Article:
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En La Discoteca - The history and gendering of the dance floor


A post Covid-19 world; one where socioeconomic pressures are at an all-time high and people have strayed away from the dance floor and social gatherings for so long. With the collective power of the world, and thanks to modern medicine, it appears we have survived the latter part of an international-wide pandemic that changed the world forever as well as the way we move forward as a society. Now more than ever, it appears that escaping from the perils of reality and “letting go” is something highly sought after.

The idea of escapism, and the reason the nightlife industry is a multi-billion dollar one, allows us to become a character of the night and embrace who we wish to be- regardless of our mundane day-to-day life. The anonymity of the nightclub frees you. We have seen an explosion of dance music in the last year, a genre seemingly becoming more and more mainstream by the day. BPM ( beats per minutes ) on average for music has increased on all fronts and upbeat tempo music has become a standard for many looking to elevate their mental state and “find their own groove.” From the likes of Drake releasing an entire album dedicated to house music, to Beyonce’s brand new single “Break My Soul,” it is clear that the industry, as well as the general population, is catching on to this trend. Yet, House music has been present for decades as a product rooted in queer and black roots. To truly understand the premise of house music we must look to its precursor– the disco revolution of the 1970’s.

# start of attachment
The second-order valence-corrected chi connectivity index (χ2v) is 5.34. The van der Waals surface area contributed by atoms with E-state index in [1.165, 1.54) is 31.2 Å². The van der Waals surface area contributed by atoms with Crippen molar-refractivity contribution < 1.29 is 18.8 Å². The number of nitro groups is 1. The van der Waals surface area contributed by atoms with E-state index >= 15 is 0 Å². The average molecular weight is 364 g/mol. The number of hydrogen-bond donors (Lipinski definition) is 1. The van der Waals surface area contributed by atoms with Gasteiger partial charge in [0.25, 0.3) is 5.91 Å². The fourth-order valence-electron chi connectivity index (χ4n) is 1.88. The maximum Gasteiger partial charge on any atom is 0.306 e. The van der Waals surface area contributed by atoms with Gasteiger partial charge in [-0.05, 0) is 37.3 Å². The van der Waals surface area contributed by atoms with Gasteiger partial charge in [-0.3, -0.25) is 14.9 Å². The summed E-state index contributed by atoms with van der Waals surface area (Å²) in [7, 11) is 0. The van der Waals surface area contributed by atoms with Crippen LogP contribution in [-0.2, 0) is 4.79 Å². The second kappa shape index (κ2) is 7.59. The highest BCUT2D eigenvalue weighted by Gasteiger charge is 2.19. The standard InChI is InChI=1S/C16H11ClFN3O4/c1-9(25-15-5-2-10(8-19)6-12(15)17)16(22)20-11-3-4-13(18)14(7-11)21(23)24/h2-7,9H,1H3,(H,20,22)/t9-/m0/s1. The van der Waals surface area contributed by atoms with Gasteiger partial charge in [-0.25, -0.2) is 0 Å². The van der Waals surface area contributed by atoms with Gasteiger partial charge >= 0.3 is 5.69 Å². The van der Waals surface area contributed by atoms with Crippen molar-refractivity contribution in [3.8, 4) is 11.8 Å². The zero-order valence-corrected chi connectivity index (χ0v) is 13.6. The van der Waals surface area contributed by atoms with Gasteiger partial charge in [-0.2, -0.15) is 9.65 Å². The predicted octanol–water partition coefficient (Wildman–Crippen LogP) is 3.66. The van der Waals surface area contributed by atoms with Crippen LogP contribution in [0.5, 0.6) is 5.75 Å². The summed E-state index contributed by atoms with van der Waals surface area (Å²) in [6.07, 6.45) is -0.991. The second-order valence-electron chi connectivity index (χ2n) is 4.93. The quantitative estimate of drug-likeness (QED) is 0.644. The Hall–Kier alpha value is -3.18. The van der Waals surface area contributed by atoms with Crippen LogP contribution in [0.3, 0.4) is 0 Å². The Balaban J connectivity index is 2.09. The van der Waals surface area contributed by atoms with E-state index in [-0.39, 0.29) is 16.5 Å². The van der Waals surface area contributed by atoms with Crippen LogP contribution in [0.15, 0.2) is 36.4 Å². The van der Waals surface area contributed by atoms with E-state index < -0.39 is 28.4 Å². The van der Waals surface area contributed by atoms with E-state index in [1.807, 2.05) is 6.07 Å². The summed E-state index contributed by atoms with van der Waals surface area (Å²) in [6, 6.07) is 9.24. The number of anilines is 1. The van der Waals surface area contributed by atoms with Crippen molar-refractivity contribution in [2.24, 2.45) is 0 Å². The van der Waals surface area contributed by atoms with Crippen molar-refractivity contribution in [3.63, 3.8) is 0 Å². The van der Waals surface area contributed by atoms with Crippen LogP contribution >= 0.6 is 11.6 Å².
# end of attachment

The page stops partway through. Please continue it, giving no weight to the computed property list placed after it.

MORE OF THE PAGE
The explosion of disco was ground breaking as a sexual revolution. It came as a direct response

to the post-war conservative 1950’s America. Disco was a major factor of the new openness seen within society in regards to sexuality and gender expression. Disco ultimately became a reflection of one’s own sexuality. There was a major relation between sex and disco that captivated the world like never before. The rebellion was more than just going against the status quo, it represented people finally identifying the promises of the future. Through social and personal development many people began to break free from the chains of overt conservatism. For the first time in modern America, we saw freedom of expression and sexuality being encouraged. While a change in the right direction, “family values'' remained resilient in most American homes and there was a certain sense of hesitation when it came to who was allowed to participate in such. Children were heavily censored from this explosion of “sex” in sociey, and there was still a strong tone of conservatism in the air. However, disco was still available for the youth to consume with more age appropriate content produced, highlighting disco in a more innocent sense. Fashion, music, and the learning of new styles of dance invited the youth to enter the conversation of disco.